Three ways to reduce fragmented thinking

An upside to reframing the problem as fragmented thinking is that there are a lot of opportunities to reduce fragmentation; the downside is that there are a lot of opportunities to choose from. Some take team-wide investment, but you can do individual-level work while you advocate for bigger process changes. 

Create mindfulness and nudging practices. A 2018 study focused on good work habits, and a sequel study in 2023 focused on nudging found that reflective goal-setting can increase productivity (​​80% agreed that daily reflection helped), and regular nudging can help developers better structure their work days and work habits. It sounds simple, but it’s proven to be effective: By being more aware of the productivity and focus threats (especially self-interruption, given what we found earlier), you can make demonstrable improvements. 

Reduce tech debt to waste less time. In a 2018 study, researchers found that developers waste 23% of their working time as a result of technical debt. Most of that wasted time comes from performing additional testing, source code analysis, and refactoring. Of course, “Just eliminate your tech debt!” is likely impractical advice, but it points to the fact that a seemingly individual problem, staying focused, is often downstream from an organizational problem.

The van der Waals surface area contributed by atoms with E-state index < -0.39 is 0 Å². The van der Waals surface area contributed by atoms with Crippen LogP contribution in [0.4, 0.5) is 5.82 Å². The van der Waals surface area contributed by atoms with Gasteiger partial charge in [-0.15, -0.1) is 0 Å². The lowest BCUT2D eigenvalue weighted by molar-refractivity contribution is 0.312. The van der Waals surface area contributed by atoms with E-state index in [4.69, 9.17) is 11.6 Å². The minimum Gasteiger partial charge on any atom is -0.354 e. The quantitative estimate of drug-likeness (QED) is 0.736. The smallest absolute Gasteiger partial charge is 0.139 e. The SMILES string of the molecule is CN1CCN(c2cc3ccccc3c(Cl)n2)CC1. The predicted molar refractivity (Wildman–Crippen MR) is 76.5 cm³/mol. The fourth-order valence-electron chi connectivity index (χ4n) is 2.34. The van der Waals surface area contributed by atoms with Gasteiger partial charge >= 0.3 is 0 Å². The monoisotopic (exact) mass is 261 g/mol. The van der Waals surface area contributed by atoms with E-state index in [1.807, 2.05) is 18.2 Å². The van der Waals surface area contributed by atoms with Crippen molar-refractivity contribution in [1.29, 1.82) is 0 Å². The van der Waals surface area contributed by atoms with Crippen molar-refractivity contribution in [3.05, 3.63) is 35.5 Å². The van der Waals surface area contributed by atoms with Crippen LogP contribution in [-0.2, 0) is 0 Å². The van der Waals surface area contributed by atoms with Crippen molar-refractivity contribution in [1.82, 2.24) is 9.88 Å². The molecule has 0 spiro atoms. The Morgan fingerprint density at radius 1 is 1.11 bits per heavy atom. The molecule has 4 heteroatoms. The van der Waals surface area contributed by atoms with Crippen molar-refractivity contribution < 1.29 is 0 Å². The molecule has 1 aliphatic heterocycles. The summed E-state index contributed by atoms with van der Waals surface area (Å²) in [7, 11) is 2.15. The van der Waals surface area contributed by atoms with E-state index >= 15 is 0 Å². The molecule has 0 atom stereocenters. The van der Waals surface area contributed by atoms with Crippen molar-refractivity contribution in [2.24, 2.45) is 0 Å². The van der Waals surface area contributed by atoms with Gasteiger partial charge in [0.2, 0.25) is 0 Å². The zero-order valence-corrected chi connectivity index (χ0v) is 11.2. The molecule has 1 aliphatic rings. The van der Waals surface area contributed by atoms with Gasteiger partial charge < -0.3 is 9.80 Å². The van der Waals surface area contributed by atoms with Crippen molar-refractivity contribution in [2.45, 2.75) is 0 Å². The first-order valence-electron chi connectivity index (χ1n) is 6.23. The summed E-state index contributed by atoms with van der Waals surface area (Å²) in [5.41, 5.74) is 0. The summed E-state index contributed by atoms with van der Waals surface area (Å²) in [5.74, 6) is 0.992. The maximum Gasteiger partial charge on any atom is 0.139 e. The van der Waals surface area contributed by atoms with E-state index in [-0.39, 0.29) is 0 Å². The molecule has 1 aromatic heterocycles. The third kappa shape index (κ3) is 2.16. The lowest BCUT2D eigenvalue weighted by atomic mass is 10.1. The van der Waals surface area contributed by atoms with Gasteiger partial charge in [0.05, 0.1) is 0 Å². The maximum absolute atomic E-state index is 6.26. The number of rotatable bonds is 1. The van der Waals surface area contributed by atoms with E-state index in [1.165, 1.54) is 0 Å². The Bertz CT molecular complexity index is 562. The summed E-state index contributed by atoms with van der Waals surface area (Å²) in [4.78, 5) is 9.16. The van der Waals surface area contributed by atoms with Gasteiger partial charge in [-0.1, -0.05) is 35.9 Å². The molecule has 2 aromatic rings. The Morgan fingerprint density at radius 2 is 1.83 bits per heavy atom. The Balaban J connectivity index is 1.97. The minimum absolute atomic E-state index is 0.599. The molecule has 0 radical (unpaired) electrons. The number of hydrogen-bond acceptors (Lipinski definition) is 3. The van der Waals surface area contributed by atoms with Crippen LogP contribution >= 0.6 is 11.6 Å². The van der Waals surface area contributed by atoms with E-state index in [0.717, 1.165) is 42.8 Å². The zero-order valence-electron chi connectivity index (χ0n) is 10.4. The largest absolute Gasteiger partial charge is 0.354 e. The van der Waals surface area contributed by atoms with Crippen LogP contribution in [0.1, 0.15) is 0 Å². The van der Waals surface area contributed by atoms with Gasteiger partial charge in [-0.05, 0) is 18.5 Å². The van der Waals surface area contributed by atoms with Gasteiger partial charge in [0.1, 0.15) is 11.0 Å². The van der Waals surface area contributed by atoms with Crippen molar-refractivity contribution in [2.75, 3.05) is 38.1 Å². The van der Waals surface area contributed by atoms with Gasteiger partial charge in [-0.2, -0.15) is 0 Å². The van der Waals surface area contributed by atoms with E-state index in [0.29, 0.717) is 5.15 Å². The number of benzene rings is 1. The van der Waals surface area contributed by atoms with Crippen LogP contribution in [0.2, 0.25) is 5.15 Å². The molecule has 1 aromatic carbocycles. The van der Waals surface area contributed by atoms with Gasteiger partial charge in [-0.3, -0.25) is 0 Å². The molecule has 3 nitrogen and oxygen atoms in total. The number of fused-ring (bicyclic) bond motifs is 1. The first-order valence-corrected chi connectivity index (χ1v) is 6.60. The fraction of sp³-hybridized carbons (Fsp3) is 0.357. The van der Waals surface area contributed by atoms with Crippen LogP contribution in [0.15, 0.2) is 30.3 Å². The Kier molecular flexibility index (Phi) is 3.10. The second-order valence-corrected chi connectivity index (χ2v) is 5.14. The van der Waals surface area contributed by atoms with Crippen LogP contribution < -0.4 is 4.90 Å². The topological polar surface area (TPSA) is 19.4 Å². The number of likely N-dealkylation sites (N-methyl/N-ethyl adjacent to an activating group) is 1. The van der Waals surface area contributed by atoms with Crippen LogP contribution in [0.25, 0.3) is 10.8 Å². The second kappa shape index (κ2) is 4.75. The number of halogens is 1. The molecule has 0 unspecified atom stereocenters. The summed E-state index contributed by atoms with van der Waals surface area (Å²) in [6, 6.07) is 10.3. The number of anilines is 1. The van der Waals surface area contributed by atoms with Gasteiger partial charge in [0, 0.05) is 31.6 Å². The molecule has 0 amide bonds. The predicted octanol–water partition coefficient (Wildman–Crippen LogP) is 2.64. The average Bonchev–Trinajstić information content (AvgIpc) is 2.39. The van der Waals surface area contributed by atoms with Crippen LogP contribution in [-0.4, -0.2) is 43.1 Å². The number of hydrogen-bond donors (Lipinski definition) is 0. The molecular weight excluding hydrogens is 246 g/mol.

Make information accessible so you can keep developing. In 2023, as they do every year, StackOverflow surveyed a wide range of developers, and a few of the results are relevant here. According to the research:

  • 54% of developers find that “Waiting on answers to questions often causes interruptions and disrupts my workflow.”

  • 64% of developers encounter knowledge silos as often as five times per week.

  • 63% of developers report that searching for answers and solutions takes at least 30 minutes per day.

Better documentation and collaborative workflows can do a lot to reduce context switching and increase focus. Tooling can also help—consider adopting developer portals and AI-enabled documentation search tools, for example. 

Invest in your laziness

Developers, in my experience, already detest useless meetings, and they’re right to protect themselves. If you can also learn the costs of self-interruptions and work toward protecting yourself from fragmented thinking, you can stay in flow even longer. 

This work, however, requires some investment beyond the individual. Ask yourself and your organization questions like these:

  • How can teams building internal tools and design systems help to simplify or erase lower-level work?

  • What tooling choices can you make that reduce lower-level thinking and optimize for higher-level thinking?

  • What can you learn from other developers so that you can keep improving your work and development environments?

You can and should be lazy because frenetic, distracted, fragmented work doesn’t lead to productivity or value. Earning the right to be lazy in that way, however, requires team-wide work and organization-wide investment. It’s a challenge, but everyone benefits from meeting it—including the coworker who will no longer have their head bitten off for reminding you of an email about a thing. 

Nick Moore Guest Author
Freelance writer creating technical content marketing and essays for developers and engineers